As a country, Ukraine has had a difficult birth with its divided ethnicity and struggling economy. The ethnic and political centrifugal forces that pulled Czechoslovakia and Yugoslavia apart are acting in Ukraine where there are sharp divisions between the Ukrainian speaking West and Russian East. And just as Serbia declared that it would intervene anywhere there was a minority population of Serbs, so does Russia when it perceives the interests of its own nationals are in jeopardy. Beyond that however, in many places there is still a huge nostalgia for the Soviet past. To what degree does this yearning influence the politics today?
Thirteen years after my first visit, I returned to Sevastopol as Chief Scientist on the Bulgarian research ship Akademik. No longer a closed city, the place was bustling with activity and the waterfront now had a wide range of restaurants and clubs, one right under the Marine Hydrophysical Institute, Sevastopol’s other marine research centre. But we had arrived on the 9th of May, Victory Day, the event that commemorates the capitulation of Germany in the Second World War. This event is particularly poignant for Sevastopol which suffered a 220 day bombardment. The well-rehearsed massive parade of several thousand troops, sailors, elderly veterans laden with medals and garlands of flowers, schoolchildren and workers, stirred a genuine emotional vortex that could not fail to bring tears to the eyes. And the spectacular fireworks and festivities that followed made, and still make, this a big family festivity. I walked up the hill to the statue of Lenin pointing at the decrepit Russian naval fleet from the vantage point of his column below which a few wreaths had been laid. The past, romanticised as it was, remained very much alive in the present.
And it was not just a matter of romantic illusions. The crumbling concrete seafront of Yalta or the popular resort of Alushta bear witness to the time when Crimea was the holiday destination of choice for Soviet citizens. Many of the more favoured young people spent idyllic times in the Artek pioneer camp which helped mould their own values in later life. Many of that generation still find it difficult to comprehend the abrupt change as the bubble burst and the Soviet Union collapsed; they conflate Russia’s apparent return to prosperity and their own ethnicity with resentment against the Yeltsin-era chaos and the formation of a new Ukrainian state. And these sentiments are easily exploited.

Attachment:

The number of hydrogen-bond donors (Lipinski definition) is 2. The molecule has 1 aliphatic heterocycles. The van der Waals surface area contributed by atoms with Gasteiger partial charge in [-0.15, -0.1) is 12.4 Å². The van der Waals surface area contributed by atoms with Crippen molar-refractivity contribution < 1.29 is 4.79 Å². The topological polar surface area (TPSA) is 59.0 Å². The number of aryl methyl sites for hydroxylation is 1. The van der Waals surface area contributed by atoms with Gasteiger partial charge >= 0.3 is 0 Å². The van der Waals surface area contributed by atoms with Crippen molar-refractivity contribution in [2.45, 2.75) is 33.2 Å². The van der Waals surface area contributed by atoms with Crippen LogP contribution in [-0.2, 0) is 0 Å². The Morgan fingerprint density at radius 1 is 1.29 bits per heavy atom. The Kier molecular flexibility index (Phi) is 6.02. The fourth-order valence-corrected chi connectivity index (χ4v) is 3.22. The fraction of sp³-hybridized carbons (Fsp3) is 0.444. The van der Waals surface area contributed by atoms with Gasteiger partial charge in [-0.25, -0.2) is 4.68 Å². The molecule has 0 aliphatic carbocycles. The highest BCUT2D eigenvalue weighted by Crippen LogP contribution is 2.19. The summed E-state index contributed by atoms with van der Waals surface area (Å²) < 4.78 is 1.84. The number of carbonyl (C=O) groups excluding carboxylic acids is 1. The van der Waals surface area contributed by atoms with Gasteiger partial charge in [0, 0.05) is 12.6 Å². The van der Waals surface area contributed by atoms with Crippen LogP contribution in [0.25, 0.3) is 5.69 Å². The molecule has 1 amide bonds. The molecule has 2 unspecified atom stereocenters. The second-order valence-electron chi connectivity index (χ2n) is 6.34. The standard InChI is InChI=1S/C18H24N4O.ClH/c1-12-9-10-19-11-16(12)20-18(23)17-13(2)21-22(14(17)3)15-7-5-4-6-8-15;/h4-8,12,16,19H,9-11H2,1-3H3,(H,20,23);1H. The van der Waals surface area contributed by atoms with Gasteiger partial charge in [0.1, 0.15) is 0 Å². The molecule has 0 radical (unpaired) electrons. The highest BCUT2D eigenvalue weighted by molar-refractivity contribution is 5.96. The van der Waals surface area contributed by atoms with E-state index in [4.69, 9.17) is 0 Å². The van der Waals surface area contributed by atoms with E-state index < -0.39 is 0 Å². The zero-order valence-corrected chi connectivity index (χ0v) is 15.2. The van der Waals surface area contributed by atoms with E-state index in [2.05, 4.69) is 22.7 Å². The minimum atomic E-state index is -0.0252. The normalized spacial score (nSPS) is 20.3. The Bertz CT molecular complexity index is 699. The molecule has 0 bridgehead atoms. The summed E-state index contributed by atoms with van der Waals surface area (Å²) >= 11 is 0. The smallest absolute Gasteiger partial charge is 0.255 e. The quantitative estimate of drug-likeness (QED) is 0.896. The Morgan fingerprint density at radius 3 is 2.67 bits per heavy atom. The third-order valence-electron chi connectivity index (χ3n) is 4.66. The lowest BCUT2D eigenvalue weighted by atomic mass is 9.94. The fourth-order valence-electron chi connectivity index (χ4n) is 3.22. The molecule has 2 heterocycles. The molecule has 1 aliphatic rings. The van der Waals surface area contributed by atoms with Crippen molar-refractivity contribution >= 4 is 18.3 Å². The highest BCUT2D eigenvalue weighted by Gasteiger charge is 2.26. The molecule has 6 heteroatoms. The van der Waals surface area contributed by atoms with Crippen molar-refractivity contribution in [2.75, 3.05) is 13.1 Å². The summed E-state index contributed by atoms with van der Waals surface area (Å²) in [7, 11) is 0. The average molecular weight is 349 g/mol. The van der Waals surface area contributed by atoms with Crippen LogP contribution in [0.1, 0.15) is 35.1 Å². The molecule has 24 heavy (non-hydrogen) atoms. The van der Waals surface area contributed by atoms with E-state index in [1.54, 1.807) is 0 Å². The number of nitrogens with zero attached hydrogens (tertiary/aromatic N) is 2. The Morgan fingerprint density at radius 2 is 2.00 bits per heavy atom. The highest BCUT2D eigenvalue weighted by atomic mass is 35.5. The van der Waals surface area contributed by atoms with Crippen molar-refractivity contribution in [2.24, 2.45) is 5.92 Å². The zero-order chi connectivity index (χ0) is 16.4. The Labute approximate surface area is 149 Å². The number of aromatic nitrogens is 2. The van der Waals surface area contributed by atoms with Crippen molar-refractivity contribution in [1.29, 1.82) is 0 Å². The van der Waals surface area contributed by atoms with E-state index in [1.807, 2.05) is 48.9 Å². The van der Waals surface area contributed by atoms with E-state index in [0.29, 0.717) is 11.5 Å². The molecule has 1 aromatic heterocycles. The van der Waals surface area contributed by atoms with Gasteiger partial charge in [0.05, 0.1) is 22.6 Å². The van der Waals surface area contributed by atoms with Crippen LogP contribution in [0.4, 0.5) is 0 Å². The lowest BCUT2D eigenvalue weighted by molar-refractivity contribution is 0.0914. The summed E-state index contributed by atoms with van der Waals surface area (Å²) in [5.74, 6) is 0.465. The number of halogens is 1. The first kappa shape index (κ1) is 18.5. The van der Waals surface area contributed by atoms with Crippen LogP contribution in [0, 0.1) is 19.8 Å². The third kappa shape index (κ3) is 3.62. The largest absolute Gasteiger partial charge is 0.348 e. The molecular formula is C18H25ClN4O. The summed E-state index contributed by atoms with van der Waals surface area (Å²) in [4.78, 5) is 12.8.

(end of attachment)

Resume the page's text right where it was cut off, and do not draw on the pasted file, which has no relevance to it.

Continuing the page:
Now the West watches haplessly as the choreography plays out. It missed its chance to invest in the 1990s and offer a new prospect for future prosperity (though this was easier said than done). Not everyone in Crimea wants to return to Russian rule; there are those who genuinely believe in a federated Ukraine and now fear repression. And there are the ethnic Tatars, carried to these lands from the time of Genghis Khan and partly extradited from it by Stalin’s social engineering. I ran an environmental awareness workshop for teachers from Black Sea countries in Alushta in 2002 and we experienced some of the warm Tatar hospitality. Our Turkish participants were whisked off to the mosque on Friday (“but I never go to the mosque”, one of them protested); the Tatars have been prospering and enjoying freedoms they did not experience in the Soviet past and they too will be watching the situation with trepidation. But they too are a minority.
I fear for Ukraine and for my friends on both sides of the emerging ethnic divide. It is easy to rip the emerging country apart in the new Great Game between East and West. I stood with Ukrainian colleagues in the cemetery in Kharkiv where lines of headstones record the Polish officers killed by Stalin’s KGB in the Second World War. One of the group, a former Soviet paratrooper with a robust and cheerful demeanour stood silently, his face stricken with sadness. “You see that grave” he said, “he had the same surname as me.”